Russia’s space agency plans to build own orbital stationJanuary 31st, 2009 - 9:44 am ICT by IANS
Moscow, Jan 31 (RIA Novosti) Russia’s Federal Space Agency (Roscosmos) will propose to the government the building of a low-orbit space station to support future exploration of the Moon and Mars, an agency official has said.”We will soon propose to our government a project to construct a low-orbit complex, which could serve as a foundation for the implementation of the lunar programme and later on the Mars programme,” Alexei Krasnov, director of manned flight programmes at Roscosmos, has told a news conference in Moscow.
Krasnov said that Russia, as well as other countries, are “looking at the Moon in a mid-term perspective, and would want not only to go there and come back, but to establish a lunar base, which would allow us to start exploring Mars in the future.
“These are our intentions, but we are working hard to ensure that these plans get adequate financial and legislative support from the government.”
Russia, a pioneer in robotic lunar research, abandoned its lunar exploration programme with the end of the Moon race in the mid-1970s, but the idea of exploring the Earth’s natural satellite has been revisited recently, due to ambitious international projects to develop the Moon’s resources and to use it as a stepping-stone for further space exploration.
Roscosmos earlier said its first unmanned flight to the Moon would include a lunar orbiter to fire 12 penetrators across diverse regions to create a seismic network. These will be used to research the origins of the Moon.
Krasnov also said Roscosmos would propose extending the use of the International Space Station (ISS) until 2020.
The orbital assembly of the ISS began with the launch of the US-funded and Russian-built Zarya module from Kazakhstan Nov 20, 1998. Zarya, which means dawn, was the ISS’s first component.
The project has taken longer than the planned five years, and as of July 2008 the station was approximately 76 percent complete.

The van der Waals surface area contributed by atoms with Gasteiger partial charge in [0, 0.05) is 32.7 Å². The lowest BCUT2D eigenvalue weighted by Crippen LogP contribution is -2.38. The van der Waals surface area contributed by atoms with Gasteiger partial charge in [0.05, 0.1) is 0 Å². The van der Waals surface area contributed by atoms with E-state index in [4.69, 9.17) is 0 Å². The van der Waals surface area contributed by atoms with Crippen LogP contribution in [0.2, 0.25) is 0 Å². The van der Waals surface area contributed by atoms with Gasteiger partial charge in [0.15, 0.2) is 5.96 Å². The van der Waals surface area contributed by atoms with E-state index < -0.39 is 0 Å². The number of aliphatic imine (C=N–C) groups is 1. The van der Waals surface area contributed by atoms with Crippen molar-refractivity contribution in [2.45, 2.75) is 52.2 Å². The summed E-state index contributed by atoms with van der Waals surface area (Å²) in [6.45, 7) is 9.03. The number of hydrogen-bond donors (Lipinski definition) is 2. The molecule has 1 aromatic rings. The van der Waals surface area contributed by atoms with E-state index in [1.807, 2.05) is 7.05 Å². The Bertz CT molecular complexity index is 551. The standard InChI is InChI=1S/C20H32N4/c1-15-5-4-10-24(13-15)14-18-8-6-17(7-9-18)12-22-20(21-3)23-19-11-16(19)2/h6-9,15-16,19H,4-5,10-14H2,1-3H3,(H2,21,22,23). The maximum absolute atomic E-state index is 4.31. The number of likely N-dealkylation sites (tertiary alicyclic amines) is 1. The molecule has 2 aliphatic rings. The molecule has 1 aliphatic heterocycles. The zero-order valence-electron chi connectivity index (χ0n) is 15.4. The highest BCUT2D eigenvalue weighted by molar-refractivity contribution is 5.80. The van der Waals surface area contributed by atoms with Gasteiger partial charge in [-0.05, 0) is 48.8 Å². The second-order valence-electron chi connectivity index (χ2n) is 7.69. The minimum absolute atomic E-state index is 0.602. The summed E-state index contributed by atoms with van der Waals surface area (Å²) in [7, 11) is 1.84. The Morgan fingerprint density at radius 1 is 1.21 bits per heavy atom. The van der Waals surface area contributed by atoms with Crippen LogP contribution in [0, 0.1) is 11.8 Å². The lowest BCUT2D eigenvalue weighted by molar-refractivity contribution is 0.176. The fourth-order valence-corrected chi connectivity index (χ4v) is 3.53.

“We are considering the extension of ISS service life at least until 2020, but this decision must be adopted by the governments of all 15 countries participating in the project,” Krasnov said.
The project currently involves NASA, Roscosmos, the Canadian Space Agency, Japan Aerospace Exploration Agency, and 11 members of the European Space Agency.
- Russia starts building moon spaceship - Jul 20, 2012
- Russia to send man to moon by 2030 - Apr 28, 2012
- 'Russia can help ISS astronauts with rehabilitation' - Mar 30, 2012
- Russia revives permanent moon base plan - Jan 19, 2012
- Russian space agency plans to build new space station - Feb 03, 2009
- NASA may use space station to prepare flights to Mars - Apr 07, 2011
- Russia unveils robot for space missions - Mar 07, 2012
- Russia launches manned spacecraft to ISS - Nov 14, 2011
- Russia may send woman to ISS - Dec 08, 2011
- ISS to be de-orbited, sunk in Pacific after 2020 - Jul 27, 2011
- Russia may repeat mission to Mars moon - Feb 01, 2012
- Russia, Europe plan joint mission to Jupiter - Dec 21, 2011
- Russian freighter docks with ISS - Apr 23, 2012
- Russia, US may jointly develop spacecraft engines - May 18, 2010
- China to go to moon, Mars, Venus and beyond - Sep 20, 2010
Tags: exploring mars, federal space, international space station, looking at the moon, low orbit, lunar orbiter, lunar research, mid 1970s, moon and mars, moon race, natural satellite, orbit space, orbital assembly, orbital station, origins of the moon, ria novosti russia, space station iss, term perspective, unmanned flight, zarya module